22 December 2020

Paul Rich - Must Be Santa/ Virgin Mary

 Cut-price cover of the Mitch Miller favourite
Label: Embassy
Year of Release: 1960
I can't resist putting an Embassy single up for your attention before Christmas arrives. After all, which of us didn't receive a budget record for the festive season from a tight-arsed (or thrifty) relative? "It's just a little something for you to open on Christmas Day" as Auntie Vi used to say, not realising that the LP she'd brought you was not recorded by the latest hot hit makers, but by some balding session musicians working to the clock (cut to an image of Elton John beavering away in the studio corner). Think about it - what could be more Christmassy than a cheap Woolworths knock-off?
Still, it's not as if "Must Be Santa" was much of a hit in the UK anyway, and it's certainly not as if it really "belonged" to Tommy Steele, who took it to an under-achieving number 40 here. The track had originally been recorded in the USA by Mitch Miller and then interpreted by Steele later, meaning it was wide open for anyone's attempt by this point, low budget or otherwise. Embassy Records stalwart Paul Rich, who recorded more frequently for the budget Woolworths label than any other singer, gives it a much less cheeky and more rounded, better enunciated take than Steele, and there's a cosiness to it I can't help but enjoy. This feels like polite, 1960 Palladium entertainment and the song and arrangement suits my mood like a comfy pair of slippers.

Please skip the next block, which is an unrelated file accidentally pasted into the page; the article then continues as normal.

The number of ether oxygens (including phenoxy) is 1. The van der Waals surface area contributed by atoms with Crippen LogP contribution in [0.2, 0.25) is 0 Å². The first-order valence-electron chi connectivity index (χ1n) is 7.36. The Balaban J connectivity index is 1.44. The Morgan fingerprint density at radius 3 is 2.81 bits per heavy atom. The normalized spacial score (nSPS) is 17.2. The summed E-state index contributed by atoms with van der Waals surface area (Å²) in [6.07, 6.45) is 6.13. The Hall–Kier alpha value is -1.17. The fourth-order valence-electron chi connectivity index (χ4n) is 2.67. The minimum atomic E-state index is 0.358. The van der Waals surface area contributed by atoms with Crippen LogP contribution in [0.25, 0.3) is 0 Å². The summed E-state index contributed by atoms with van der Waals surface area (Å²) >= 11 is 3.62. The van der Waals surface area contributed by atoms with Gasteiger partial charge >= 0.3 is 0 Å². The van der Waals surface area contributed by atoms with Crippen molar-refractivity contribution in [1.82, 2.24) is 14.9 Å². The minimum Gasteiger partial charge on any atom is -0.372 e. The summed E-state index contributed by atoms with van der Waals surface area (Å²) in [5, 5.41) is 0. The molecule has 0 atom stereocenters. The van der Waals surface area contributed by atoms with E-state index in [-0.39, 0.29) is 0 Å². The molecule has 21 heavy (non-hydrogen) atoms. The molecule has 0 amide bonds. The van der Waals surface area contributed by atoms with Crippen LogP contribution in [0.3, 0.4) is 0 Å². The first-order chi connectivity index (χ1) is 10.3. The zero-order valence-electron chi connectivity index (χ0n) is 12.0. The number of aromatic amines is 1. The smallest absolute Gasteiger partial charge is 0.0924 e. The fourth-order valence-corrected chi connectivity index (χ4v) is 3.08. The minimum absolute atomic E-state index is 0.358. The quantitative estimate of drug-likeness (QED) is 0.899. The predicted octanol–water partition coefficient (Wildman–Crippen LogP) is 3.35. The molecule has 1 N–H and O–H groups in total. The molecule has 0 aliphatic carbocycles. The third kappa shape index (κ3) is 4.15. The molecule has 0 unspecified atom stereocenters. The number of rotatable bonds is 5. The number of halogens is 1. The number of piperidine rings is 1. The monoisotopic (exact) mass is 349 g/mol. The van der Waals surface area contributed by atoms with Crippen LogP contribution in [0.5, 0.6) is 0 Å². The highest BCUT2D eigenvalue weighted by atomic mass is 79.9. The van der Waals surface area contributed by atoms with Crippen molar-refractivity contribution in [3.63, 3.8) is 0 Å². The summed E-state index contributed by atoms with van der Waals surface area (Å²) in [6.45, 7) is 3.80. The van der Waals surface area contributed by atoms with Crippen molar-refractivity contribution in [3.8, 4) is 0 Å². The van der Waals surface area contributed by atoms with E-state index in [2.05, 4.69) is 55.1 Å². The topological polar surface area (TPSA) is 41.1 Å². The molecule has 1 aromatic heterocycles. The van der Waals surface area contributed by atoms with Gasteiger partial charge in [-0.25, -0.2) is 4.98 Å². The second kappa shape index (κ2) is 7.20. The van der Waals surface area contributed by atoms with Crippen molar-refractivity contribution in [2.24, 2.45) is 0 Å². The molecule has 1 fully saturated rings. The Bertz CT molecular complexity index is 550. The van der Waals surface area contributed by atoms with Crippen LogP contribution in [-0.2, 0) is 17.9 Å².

It can't have been much of a cash generator for Woolies, though. For as much as the song was reasonably well liked in North America, it didn't really begin to pick up in popularity in the UK until Bob Dylan's crazed cover was released, which seems to have become the template for every pub band and artist who has tried it since. Even the wonderful Zooey Deschanel took Bob's stylings for this under her wing in 2016, but made the fatal error of including Hilary Clinton's name among the list of presidents at the point of recording. Ah well. Christmas is the perfect time for optimism, I suppose.

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